The course was built on 10 hectares of municipal land tucked into the hillside between Benalmádena Pueblo and Arroyo de la Miel. The Town Hall provided the land and developer Grupo Suite put up the 3.5 million-euro construction cost in exchange for the right to operate the course.
Among its other features, the course has a large rain-water collection pond and pump system, allowing it to be irrigated with rain water during many months of the year, according to Mayor Bolín. It also has lights on the driving range so that golfers can practice into the night. Opening hours are 8.30 to 22.00 in winter and 8.30 to 23.00 in summer.
Mayor Bolín expressed great satisfaction at the early success of the new facility based on the number of students who have already signed up and the 200 calls a day received by the Sports Department from people inquiring about the course. "This project is already being copied by other nearby towns," he boasted at the inauguration.


Massive fraud suspected in national pyramid scam

Afinsa and Fórum Filatélico accused of embezzling investors' funds

BY DAVE JAMIESON

FRAUD, MONEY LAUNDERING, TAX EVASION AND EMBEZZLEMENT ARE NOT USUALLY ALLEGATIONS LEVELLED AT THE GENTEEL WORLD OF STAMP COLLECTING, BUT LAST WEEK'S EVENTS IN SPAIN HAVE BROUGHT THEM TOGETHER IN WHAT MAY PROVE TO BE THE BIGGEST FRAUD IN THE COUNTRY'S HISTORY.
An estimated 14,000 small investors in the province of Málaga are thought to be amongst more than 350,000 nationwide who could lose their savings after police raided the offices of two privately owned companies, Afinsa and Fórum Filatélico, sealing the vaults and arresting nine people, including members of senior management. Afinsa, the world's biggest stamp dealer and third largest after Sotheby's and Christie's in the collectables sector, is accused of embezzling 1.75 billion euros from over 140,000 investors in a huge pyramid scheme built on worthless stamps, while Fórum Filatélico is accused of running a similar scheme affecting more than 200,000 investors.
Both companies issued statements denying the charges, while the Ministry of Finance and the Bank of Spain confirmed that unregulated investments in stamps were not covered by any insurance scheme backed by the Government. Following last week's events, Madrid has promised a new law governing collective investments.
Angry crowds gathered outside the companies' offices in Madrid, Valladolid, Barcelona, Vigo, Sevilla and elsewhere. In Málaga, some of those affected gathered to form an action group demanding answers and fighting for the return of their money.

10 MILLION EUROS FOUND IN HOME
Afinsa has also been accused of laundering cash, as has its main supplier until 2003, Francisco Guijarro, who is now a director of the company.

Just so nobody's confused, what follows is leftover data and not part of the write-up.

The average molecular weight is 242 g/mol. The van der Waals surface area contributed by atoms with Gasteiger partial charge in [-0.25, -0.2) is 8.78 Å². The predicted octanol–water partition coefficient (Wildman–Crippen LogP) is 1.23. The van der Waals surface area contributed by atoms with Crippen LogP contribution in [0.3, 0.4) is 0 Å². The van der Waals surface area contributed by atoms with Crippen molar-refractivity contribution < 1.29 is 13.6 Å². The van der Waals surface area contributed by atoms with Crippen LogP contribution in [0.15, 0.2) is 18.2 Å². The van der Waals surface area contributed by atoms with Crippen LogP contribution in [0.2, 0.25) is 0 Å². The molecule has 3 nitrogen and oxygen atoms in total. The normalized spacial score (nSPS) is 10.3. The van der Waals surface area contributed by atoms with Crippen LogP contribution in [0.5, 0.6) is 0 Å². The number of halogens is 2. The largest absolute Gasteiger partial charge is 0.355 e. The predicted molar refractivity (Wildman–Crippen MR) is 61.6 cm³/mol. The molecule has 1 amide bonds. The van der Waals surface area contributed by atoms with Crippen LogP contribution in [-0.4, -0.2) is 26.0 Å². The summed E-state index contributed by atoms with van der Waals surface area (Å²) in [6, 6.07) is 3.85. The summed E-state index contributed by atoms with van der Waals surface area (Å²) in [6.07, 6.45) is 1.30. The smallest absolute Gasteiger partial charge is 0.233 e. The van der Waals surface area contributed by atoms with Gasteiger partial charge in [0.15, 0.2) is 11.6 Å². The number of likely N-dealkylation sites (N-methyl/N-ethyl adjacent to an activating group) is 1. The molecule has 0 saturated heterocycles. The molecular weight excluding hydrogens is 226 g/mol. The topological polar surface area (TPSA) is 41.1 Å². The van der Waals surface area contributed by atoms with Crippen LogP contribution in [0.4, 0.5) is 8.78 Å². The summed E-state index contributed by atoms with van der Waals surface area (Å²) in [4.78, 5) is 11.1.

Police said that 10 million euros in 500-euro notes were found hidden behind a freshly plastered false wall at Sr Guijarro's home in Madrid, where paintings by Picasso and Miró were also confiscated. Investigators say millions of euros had been transferred to tax havens since 2001 and that thousands of stamps worth 50 million euros had been destroyed to avoid tax.
While the taxman is claiming debts of 1.8 billion euros which take precedence over private claims, PM Zapatero promised to protect the "rights, interests and expectations" of small investors.
For its part, Afinsa took a full-page advertisement in national newspapers promising to meet all commitments while Fórum Filatélico said it had an insurance policy which would cover 85 per cent of all payouts.

CONSUMER RIGHTS WEBSITE
The Federation of Consumers (FACUA) opened an Internet site with more information for investors at facua.org/filatelia and received more than 3,000 enquiries in 24 hours of which 70 per cent came from Fórum clients. FACUA can be contacted by email, filatelia@facua.org, or by telephone, 902 110 902.


Global warming could affect beachfront property

By Oliver McIntyre

Rising sea levels due to global warming could be a sinking prospect for owners of beachfront property. Spain's shoreline is expected to creep inland by between 20 and 70 metres by the year 2050, according to Arturo Gonzalo Aizpiri, the Environment Ministry's secretary general for Pollution Prevention and Climatic Change.
Sr Aizpiri's comments came at a seminar on climate change held in the northern Spanish city of San Sebastián, whose spectacular crescent-shaped La Concha is one of Spain's most famous city-front beaches.
Experts at the seminar, including Cantabria University Professor Raúl Medina Santamaría, explained that the sea level is currently rising at rate of four millimetres a year. By mid-century, the increased water levels, along with 20 to 50 per cent larger waves, will gobble up swaths of beach and seafront land, taking the sea 20 to 70 metres inland from the current shoreline, they said.
The rising tide would mean the disappearance of such coastal features as the Ebro River delta, the Doñana wetlands or La Manga on Murcia's Costa Cálida, according to the experts. It would see the conversion of some land that is currently choice beachfront property into worthless seabed.
There was general consensus at the seminar that climate change cannot be halted, but, in the words of Sr Aizpiri, "we can buy some time, reducing the pace of global warming." He highlighted the importance of pinpointing the exact impact of different industrial and commercial activities and finding ways to reduce the emission of greenhouse gases.
Meanwhile, coastal towns should be taking into account the reality of rising shorelines in their town planning practices, said Professor Medina. Among other things, he said, they should be taking measures such as providing economic incentives for the sale of at-risk shorefront land so that it can be "returned to the sea."